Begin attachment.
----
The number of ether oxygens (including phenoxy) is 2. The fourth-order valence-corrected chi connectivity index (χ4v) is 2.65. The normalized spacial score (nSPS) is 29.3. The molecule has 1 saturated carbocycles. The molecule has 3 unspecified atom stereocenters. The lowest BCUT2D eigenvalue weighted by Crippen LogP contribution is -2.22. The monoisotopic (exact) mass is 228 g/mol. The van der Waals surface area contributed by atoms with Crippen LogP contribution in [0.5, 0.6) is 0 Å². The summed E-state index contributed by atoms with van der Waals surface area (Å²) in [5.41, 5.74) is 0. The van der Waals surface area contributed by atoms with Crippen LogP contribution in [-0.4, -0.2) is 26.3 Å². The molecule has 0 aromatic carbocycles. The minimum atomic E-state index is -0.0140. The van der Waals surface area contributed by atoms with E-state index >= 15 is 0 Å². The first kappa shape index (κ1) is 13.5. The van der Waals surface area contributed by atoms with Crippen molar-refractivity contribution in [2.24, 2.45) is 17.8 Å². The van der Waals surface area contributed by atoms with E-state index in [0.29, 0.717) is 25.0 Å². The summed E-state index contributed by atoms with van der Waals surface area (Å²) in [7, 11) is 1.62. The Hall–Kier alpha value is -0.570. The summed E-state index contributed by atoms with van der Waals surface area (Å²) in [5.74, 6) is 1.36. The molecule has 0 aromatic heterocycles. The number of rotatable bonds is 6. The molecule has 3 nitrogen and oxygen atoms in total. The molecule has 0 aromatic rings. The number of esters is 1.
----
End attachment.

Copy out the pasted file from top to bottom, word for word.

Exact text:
The number of ether oxygens (including phenoxy) is 2. The fourth-order valence-corrected chi connectivity index (χ4v) is 2.65. The normalized spacial score (nSPS) is 29.3. The molecule has 1 saturated carbocycles. The molecule has 3 unspecified atom stereocenters. The lowest BCUT2D eigenvalue weighted by Crippen LogP contribution is -2.22. The monoisotopic (exact) mass is 228 g/mol. The van der Waals surface area contributed by atoms with Crippen LogP contribution in [0.5, 0.6) is 0 Å². The summed E-state index contributed by atoms with van der Waals surface area (Å²) in [5.41, 5.74) is 0. The van der Waals surface area contributed by atoms with Crippen LogP contribution in [-0.4, -0.2) is 26.3 Å². The molecule has 0 aromatic carbocycles. The minimum atomic E-state index is -0.0140. The van der Waals surface area contributed by atoms with E-state index >= 15 is 0 Å². The first kappa shape index (κ1) is 13.5. The van der Waals surface area contributed by atoms with Crippen molar-refractivity contribution in [2.24, 2.45) is 17.8 Å². The van der Waals surface area contributed by atoms with E-state index in [0.29, 0.717) is 25.0 Å². The summed E-state index contributed by atoms with van der Waals surface area (Å²) in [7, 11) is 1.62. The Hall–Kier alpha value is -0.570. The summed E-state index contributed by atoms with van der Waals surface area (Å²) in [5.74, 6) is 1.36. The molecule has 0 aromatic heterocycles. The number of rotatable bonds is 6. The molecule has 3 nitrogen and oxygen atoms in total. The molecule has 0 aromatic rings. The number of esters is 1.